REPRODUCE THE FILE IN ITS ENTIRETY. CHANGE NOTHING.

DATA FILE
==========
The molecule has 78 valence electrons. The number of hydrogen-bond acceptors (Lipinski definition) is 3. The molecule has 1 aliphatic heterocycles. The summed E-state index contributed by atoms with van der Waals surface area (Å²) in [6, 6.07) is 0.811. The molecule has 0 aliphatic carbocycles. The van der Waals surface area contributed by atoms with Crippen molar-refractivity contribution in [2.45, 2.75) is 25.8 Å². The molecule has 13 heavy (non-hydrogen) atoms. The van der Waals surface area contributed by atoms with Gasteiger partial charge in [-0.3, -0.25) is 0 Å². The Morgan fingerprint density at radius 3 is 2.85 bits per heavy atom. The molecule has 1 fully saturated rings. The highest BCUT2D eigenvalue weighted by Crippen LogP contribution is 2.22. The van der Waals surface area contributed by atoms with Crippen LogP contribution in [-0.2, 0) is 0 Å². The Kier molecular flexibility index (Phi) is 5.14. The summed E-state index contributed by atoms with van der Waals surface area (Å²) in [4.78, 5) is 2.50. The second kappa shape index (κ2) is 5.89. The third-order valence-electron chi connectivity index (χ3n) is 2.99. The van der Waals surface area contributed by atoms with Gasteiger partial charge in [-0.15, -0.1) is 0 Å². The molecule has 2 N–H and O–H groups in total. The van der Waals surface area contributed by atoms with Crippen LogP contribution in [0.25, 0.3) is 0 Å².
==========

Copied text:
The molecule has 78 valence electrons. The number of hydrogen-bond acceptors (Lipinski definition) is 3. The molecule has 1 aliphatic heterocycles. The summed E-state index contributed by atoms with van der Waals surface area (Å²) in [6, 6.07) is 0.811. The molecule has 0 aliphatic carbocycles. The van der Waals surface area contributed by atoms with Crippen molar-refractivity contribution in [2.45, 2.75) is 25.8 Å². The molecule has 13 heavy (non-hydrogen) atoms. The van der Waals surface area contributed by atoms with Gasteiger partial charge in [-0.3, -0.25) is 0 Å². The Morgan fingerprint density at radius 3 is 2.85 bits per heavy atom. The molecule has 1 fully saturated rings. The highest BCUT2D eigenvalue weighted by Crippen LogP contribution is 2.22. The van der Waals surface area contributed by atoms with Crippen LogP contribution in [-0.2, 0) is 0 Å². The Kier molecular flexibility index (Phi) is 5.14. The summed E-state index contributed by atoms with van der Waals surface area (Å²) in [4.78, 5) is 2.50. The second kappa shape index (κ2) is 5.89. The third-order valence-electron chi connectivity index (χ3n) is 2.99. The van der Waals surface area contributed by atoms with Gasteiger partial charge in [-0.15, -0.1) is 0 Å². The molecule has 2 N–H and O–H groups in total. The van der Waals surface area contributed by atoms with Crippen LogP contribution in [0.25, 0.3) is 0 Å².